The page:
Objectives: In intrathecal drug delivery, visualization of the device has been performed with plain radiography. However, the visibility of the related structures can be problematic. In troubleshooting, after the contrast material injection via the catheter access port, a computed tomography (CT) scan has been used. In troubleshooting, we also used a non-contrast CT scan with 2D and 3D reconstructions. With the current phantom study, we aimed to obtain high-resolution imaging of a poor opaque catheter with the use of a lowdose single-energy 2D and 3D CT scan with limited radiation exposure as a substitute for plain radiography. Materials and Methods: The catheter was placed into a fatty substance and mounted on an anthropomorphic abdomen phantom followed by CT with varying kVp settings and with added tin beam filtering. Dose levels corrected based on the spinal catheter tip on T8 would result in a calculated effective dose in the range of the mSv’s calculated for the plain x-ray examination. Results: Ultimately, Sn100 kVp has the best trade-off between visibility, artifacts, and noise for a fixed dose. Although 3D VRT imaging was challenging at this low dose level, we could make a full evaluation possible with complementary 2D projections. Conclusions: We could correctly identify the catheter and related structures, which supports the investigation of this in vivo and side-by-side evaluation with plain radiography. If found superior, then this technique may be able to replace plain radiography, while providing better visualization and acceptable radiation exposure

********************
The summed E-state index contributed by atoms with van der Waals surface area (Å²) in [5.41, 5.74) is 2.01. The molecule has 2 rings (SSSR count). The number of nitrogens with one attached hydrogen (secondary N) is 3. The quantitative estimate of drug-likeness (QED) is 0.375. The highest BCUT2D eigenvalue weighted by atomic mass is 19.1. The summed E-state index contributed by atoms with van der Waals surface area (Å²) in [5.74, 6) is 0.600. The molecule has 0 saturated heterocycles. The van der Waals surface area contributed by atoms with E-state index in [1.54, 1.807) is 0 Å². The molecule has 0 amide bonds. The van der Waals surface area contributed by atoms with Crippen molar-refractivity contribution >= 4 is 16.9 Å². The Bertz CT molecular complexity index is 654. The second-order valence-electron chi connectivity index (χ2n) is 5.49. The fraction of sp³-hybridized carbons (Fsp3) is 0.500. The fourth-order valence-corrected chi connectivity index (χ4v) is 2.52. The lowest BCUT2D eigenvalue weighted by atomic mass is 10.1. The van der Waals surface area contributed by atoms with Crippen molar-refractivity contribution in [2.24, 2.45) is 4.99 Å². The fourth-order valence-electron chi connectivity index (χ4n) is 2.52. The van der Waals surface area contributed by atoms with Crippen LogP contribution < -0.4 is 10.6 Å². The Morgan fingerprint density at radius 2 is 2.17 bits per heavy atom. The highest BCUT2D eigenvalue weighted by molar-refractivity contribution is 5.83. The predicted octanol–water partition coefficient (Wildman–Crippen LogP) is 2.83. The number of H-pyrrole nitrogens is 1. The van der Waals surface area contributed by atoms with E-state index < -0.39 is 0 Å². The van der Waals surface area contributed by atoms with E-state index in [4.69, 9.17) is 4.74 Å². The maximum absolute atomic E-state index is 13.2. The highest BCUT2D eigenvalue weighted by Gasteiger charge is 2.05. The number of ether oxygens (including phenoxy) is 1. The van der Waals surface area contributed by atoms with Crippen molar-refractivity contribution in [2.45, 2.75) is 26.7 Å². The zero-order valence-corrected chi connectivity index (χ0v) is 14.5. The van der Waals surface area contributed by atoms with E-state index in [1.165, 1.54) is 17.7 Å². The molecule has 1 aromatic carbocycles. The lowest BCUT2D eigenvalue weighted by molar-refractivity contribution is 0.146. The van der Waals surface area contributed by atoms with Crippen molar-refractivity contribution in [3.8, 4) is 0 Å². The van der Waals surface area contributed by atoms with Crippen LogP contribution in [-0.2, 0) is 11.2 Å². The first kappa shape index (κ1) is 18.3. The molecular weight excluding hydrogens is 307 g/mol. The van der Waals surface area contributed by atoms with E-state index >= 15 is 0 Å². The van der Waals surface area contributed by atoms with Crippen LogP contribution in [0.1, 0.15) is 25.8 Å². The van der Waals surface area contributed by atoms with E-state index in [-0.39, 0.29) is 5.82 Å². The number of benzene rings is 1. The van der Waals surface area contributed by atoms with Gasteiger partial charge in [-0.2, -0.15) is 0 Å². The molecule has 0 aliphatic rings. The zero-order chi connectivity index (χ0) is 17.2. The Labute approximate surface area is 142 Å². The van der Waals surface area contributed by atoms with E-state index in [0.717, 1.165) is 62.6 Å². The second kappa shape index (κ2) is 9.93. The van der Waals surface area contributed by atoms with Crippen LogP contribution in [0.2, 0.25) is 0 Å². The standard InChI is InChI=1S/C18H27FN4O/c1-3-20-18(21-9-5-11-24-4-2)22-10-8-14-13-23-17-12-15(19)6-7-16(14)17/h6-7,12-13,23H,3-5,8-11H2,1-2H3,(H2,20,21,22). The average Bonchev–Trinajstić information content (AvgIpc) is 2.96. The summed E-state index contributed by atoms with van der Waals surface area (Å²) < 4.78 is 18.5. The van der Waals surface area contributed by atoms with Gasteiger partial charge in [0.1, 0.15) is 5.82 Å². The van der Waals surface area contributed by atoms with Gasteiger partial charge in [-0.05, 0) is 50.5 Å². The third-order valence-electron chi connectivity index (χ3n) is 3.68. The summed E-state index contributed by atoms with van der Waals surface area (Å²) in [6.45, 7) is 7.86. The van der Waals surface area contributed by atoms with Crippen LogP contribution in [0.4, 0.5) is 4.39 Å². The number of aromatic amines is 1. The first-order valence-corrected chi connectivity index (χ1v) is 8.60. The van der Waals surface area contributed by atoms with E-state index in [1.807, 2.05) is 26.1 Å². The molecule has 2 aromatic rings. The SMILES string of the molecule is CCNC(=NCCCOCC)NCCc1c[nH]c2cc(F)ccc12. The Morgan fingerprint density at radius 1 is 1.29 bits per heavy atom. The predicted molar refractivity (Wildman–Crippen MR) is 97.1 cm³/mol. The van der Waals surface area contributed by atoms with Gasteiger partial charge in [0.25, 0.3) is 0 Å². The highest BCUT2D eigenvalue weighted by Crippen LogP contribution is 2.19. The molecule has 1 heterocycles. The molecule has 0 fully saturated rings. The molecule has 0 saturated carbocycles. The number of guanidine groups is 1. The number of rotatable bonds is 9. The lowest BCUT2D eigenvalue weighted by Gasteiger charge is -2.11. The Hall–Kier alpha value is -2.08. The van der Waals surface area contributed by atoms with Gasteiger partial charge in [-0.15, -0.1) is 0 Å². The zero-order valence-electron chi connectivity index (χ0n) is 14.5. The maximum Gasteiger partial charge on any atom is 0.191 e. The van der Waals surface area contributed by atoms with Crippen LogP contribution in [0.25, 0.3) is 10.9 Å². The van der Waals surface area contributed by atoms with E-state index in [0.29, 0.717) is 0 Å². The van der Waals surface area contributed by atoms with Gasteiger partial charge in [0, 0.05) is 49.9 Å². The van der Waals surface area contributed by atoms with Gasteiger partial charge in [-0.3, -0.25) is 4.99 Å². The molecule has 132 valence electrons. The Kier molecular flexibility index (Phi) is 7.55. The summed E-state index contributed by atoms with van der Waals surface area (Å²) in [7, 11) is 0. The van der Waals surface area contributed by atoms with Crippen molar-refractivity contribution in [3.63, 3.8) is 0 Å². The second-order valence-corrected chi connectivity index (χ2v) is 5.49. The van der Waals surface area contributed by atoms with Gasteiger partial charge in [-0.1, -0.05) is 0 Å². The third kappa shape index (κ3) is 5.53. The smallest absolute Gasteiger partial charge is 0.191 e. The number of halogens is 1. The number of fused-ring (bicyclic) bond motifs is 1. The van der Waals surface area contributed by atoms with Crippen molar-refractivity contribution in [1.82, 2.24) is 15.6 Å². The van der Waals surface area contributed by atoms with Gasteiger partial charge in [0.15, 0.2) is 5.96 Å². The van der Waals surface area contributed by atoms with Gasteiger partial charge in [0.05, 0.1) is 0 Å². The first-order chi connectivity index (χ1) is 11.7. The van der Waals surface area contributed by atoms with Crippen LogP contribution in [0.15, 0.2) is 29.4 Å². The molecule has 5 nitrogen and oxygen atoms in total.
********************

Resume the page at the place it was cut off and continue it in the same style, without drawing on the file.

Additional Metadata
Keywords Catheter opacity, CT 2D/3D reconstructions, intrathecal drug delivery, phantom study
Persistent URL dx.doi.org/10.1111/ner.12966, hdl.handle.net/1765/121091
Journal Neuromodulation
Citation
Delhaas, E.M, & van der Lugt, A. (2019). Low-Dose Computed Tomography With Two- and Three-Dimensional Postprocessing as an Alternative to Plain Radiography for Intrathecal Catheter Visualization: A Phantom Pilot Study. Neuromodulation, 22(7), 818–821. doi:10.1111/ner.12966